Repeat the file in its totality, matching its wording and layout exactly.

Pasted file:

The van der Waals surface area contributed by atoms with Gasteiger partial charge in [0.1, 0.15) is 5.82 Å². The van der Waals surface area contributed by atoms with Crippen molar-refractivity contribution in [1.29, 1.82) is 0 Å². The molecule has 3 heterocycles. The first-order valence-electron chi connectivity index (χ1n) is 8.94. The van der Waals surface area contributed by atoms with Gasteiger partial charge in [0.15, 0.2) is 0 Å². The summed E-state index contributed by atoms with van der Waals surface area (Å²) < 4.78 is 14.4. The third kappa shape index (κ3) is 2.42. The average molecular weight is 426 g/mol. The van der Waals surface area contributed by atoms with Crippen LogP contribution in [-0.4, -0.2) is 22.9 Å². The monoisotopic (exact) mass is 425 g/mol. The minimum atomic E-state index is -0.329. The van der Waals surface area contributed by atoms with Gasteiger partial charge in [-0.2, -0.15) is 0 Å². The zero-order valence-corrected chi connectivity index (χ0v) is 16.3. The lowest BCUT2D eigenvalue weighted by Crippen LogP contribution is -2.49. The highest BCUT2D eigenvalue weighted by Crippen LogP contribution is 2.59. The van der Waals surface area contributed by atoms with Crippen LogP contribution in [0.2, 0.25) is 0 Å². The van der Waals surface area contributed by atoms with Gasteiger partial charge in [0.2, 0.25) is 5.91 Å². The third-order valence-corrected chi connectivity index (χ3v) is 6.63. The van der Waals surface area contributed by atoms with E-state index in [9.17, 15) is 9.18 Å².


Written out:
The van der Waals surface area contributed by atoms with Gasteiger partial charge in [0.1, 0.15) is 5.82 Å². The van der Waals surface area contributed by atoms with Crippen molar-refractivity contribution in [1.29, 1.82) is 0 Å². The molecule has 3 heterocycles. The first-order valence-electron chi connectivity index (χ1n) is 8.94. The van der Waals surface area contributed by atoms with Gasteiger partial charge in [0.15, 0.2) is 0 Å². The summed E-state index contributed by atoms with van der Waals surface area (Å²) < 4.78 is 14.4. The third kappa shape index (κ3) is 2.42. The average molecular weight is 426 g/mol. The van der Waals surface area contributed by atoms with Crippen LogP contribution in [-0.4, -0.2) is 22.9 Å². The monoisotopic (exact) mass is 425 g/mol. The minimum atomic E-state index is -0.329. The van der Waals surface area contributed by atoms with Gasteiger partial charge in [-0.2, -0.15) is 0 Å². The zero-order valence-corrected chi connectivity index (χ0v) is 16.3. The lowest BCUT2D eigenvalue weighted by Crippen LogP contribution is -2.49. The highest BCUT2D eigenvalue weighted by Crippen LogP contribution is 2.59. The van der Waals surface area contributed by atoms with Crippen LogP contribution in [0.2, 0.25) is 0 Å². The van der Waals surface area contributed by atoms with Gasteiger partial charge in [0.2, 0.25) is 5.91 Å². The third-order valence-corrected chi connectivity index (χ3v) is 6.63. The van der Waals surface area contributed by atoms with E-state index in [9.17, 15) is 9.18 Å².